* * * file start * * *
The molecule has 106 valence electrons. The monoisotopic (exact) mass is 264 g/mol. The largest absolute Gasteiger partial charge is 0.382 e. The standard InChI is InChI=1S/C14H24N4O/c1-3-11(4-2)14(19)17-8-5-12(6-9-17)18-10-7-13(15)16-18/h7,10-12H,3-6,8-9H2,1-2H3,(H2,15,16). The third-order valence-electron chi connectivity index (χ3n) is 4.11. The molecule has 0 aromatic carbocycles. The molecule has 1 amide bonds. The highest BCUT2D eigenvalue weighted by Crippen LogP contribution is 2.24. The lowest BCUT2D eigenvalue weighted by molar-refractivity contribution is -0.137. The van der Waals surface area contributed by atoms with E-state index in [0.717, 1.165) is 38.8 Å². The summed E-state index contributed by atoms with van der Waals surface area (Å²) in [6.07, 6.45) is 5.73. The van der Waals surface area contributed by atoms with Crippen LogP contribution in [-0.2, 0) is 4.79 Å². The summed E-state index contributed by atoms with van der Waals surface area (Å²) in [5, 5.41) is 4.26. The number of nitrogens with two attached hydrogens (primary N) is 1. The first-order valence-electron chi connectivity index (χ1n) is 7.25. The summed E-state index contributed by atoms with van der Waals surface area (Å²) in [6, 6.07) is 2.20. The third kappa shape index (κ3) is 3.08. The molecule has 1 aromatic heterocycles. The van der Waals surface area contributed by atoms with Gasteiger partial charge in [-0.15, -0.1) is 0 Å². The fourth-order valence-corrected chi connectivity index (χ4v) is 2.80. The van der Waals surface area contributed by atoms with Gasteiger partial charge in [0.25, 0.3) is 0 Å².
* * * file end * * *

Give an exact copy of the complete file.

The molecule has 106 valence electrons. The monoisotopic (exact) mass is 264 g/mol. The largest absolute Gasteiger partial charge is 0.382 e. The standard InChI is InChI=1S/C14H24N4O/c1-3-11(4-2)14(19)17-8-5-12(6-9-17)18-10-7-13(15)16-18/h7,10-12H,3-6,8-9H2,1-2H3,(H2,15,16). The third-order valence-electron chi connectivity index (χ3n) is 4.11. The molecule has 0 aromatic carbocycles. The molecule has 1 amide bonds. The highest BCUT2D eigenvalue weighted by Crippen LogP contribution is 2.24. The lowest BCUT2D eigenvalue weighted by molar-refractivity contribution is -0.137. The van der Waals surface area contributed by atoms with E-state index in [0.717, 1.165) is 38.8 Å². The summed E-state index contributed by atoms with van der Waals surface area (Å²) in [6.07, 6.45) is 5.73. The van der Waals surface area contributed by atoms with Crippen LogP contribution in [-0.2, 0) is 4.79 Å². The summed E-state index contributed by atoms with van der Waals surface area (Å²) in [5, 5.41) is 4.26. The number of nitrogens with two attached hydrogens (primary N) is 1. The first-order valence-electron chi connectivity index (χ1n) is 7.25. The summed E-state index contributed by atoms with van der Waals surface area (Å²) in [6, 6.07) is 2.20. The third kappa shape index (κ3) is 3.08. The molecule has 1 aromatic heterocycles. The van der Waals surface area contributed by atoms with Gasteiger partial charge in [-0.15, -0.1) is 0 Å². The fourth-order valence-corrected chi connectivity index (χ4v) is 2.80. The van der Waals surface area contributed by atoms with Gasteiger partial charge in [0.25, 0.3) is 0 Å².